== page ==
WASHINGTON – The Supreme Court jumped into a new gun rights battle Friday by agreeing to weigh whether a Trump-era ban on so-called bump stocks that allow semi-automatic rifles to fire faster is lawful.
The justices were asked by both the Biden administration and gun rights activists to address the issue, with lower courts reaching different conclusions.
The case involves Texas-based gun owner and licensed dealer Michael Cargill, who owned two bump stocks before the ban went into effect and later turned them over to the government. He sued, claiming that the Bureau of Alcohol, Tobacco, Firearms and Explosives lacked the legal authority to implement the ban.
The conservative-majority Supreme Court issued a major ruling in June 2022 that expanded gun rights, although the legal issues arising from the bumper weapon ban vary.
Bump stocks are accessories for semi-automatic rifles, such as the popular AR-15-style weapons. They harness the recoil energy of a trigger to allow the user to fire up to hundreds of rounds per minute.
President Donald Trump’s administration imposed the ban after the mass shooting in Las Vegas in 2017, when Stephen Paddock opened fire with batons at a country music festival, initially killing 58 people. Paddock died by suicide as he was about to be arrested.
The ban was a rare example of a Republican administration taking action on gun control.
“Weapons equipped with shock stocks can cause massive devastation. These are devices that shoot like machine guns and kill like machine guns. Therefore, it stands to reason that they should be regulated like machine guns,” said Nick Suplina, senior vice president of legal and policy at Everytown for Gun Safety, a gun control group.
The policy went into effect in 2019 after the Supreme Court declined to block it. Since then, the already conservative court has moved further to the right, with conservative Justice Amy Coney Barrett, a Trump appointee, replacing liberal Justice Ruth Bader Ginsburg, who died in 2020.
The Court, with its new 6-3 conservative majority, ruled for the first time in the June 2022 gun rights decision that the Second Amendment right to bear arms protects the individual right to carry a handgun outside the home. The ruling was the most significant expansion of gun rights since the Supreme Court ruled in 2008 that there is an individual right to carry guns for self-defense at home.
Next week, in a follow-up case, justices will consider the scope of their 2022 ruling on whether people accused of domestic violence have a right to own firearms.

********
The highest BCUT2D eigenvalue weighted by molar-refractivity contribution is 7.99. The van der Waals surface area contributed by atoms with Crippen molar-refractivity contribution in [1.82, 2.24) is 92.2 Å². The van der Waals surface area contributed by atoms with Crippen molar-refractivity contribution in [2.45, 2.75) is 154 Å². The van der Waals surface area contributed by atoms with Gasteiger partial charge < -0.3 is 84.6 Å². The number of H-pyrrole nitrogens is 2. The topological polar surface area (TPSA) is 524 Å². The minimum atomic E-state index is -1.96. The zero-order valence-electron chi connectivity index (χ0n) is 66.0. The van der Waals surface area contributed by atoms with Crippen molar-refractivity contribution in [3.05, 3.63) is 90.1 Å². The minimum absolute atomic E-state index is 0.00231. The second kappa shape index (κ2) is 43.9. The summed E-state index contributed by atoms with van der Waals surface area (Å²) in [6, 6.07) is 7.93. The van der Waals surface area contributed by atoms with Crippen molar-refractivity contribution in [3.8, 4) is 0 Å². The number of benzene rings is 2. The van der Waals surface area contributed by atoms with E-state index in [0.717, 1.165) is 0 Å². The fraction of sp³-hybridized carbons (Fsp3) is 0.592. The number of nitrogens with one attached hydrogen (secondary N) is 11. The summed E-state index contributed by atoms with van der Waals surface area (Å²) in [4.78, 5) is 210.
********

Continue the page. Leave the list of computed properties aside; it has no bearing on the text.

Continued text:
Challenging bump stocks does not affect the scope of the right to bear arms. The challengers argue that the government does not have the authority to ban bumpstocks under the National Firearms Act, a law passed in 1934 to regulate machine guns.
The Gun Control Act of 1968 expanded the definition of “machine gun” to include accessories “for use in converting a weapon” into a machine gun, and the ATF concluded that bump stocks met that definition.
Those challenging the ban said the legal definition of machine gun has been distorted beyond recognition and argued that courts should not rely on the federal agency’s interpretation.
Richard Samp, an attorney with the New Civil Liberties Alliance, a legal group that represents Cargill, said: “ATF has recognized for many years that semi-automatic weapons equipped with shock stocks are not ‘machine guns.'” The sudden reversal can only be explained by the decision to prioritize political expediency over the rule of law.”
The Supreme Court in October 2022 dismissed two previous lawsuits filed by gun rights advocates challenging the bump stock ban.
Now the legal landscape is different: Both the 5th U.S. Circuit Court of Appeals, based in New Orleans, and the 6th U.S. Circuit Court of Appeals, based in Cincinnati, ruled that the ban was unlawful.
The Biden administration appealed both cases, while gun rights advocates urged the justices to hear their appeal of a ruling by the U.S. Court of Appeals for the District of Columbia Circuit that upheld the ban.
The court also heard a second case related to gun rights on Friday. At issue was the National Rifle Association’s claim that a New York state official’s alleged role in pushing companies to end their ties with the gun rights group constituted unlawful coercion.